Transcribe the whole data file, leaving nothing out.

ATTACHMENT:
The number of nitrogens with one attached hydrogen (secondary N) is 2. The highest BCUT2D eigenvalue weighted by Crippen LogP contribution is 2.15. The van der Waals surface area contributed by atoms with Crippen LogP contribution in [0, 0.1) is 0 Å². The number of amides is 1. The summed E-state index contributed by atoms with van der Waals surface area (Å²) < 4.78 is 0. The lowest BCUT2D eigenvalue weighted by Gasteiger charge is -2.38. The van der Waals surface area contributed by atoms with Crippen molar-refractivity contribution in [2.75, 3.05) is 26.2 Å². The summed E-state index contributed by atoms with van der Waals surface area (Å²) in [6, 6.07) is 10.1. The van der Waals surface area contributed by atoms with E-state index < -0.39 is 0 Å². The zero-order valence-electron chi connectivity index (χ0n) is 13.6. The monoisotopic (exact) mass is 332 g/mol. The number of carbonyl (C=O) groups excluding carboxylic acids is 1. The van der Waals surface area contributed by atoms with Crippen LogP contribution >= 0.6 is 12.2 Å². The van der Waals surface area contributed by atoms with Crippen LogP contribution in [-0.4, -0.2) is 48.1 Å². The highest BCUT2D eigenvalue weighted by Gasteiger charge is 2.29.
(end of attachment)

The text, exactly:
The number of nitrogens with one attached hydrogen (secondary N) is 2. The highest BCUT2D eigenvalue weighted by Crippen LogP contribution is 2.15. The van der Waals surface area contributed by atoms with Crippen LogP contribution in [0, 0.1) is 0 Å². The number of amides is 1. The summed E-state index contributed by atoms with van der Waals surface area (Å²) < 4.78 is 0. The lowest BCUT2D eigenvalue weighted by Gasteiger charge is -2.38. The van der Waals surface area contributed by atoms with Crippen molar-refractivity contribution in [2.75, 3.05) is 26.2 Å². The summed E-state index contributed by atoms with van der Waals surface area (Å²) in [6, 6.07) is 10.1. The van der Waals surface area contributed by atoms with E-state index < -0.39 is 0 Å². The zero-order valence-electron chi connectivity index (χ0n) is 13.6. The monoisotopic (exact) mass is 332 g/mol. The number of carbonyl (C=O) groups excluding carboxylic acids is 1. The van der Waals surface area contributed by atoms with Crippen LogP contribution >= 0.6 is 12.2 Å². The van der Waals surface area contributed by atoms with Crippen LogP contribution in [-0.4, -0.2) is 48.1 Å². The highest BCUT2D eigenvalue weighted by Gasteiger charge is 2.29.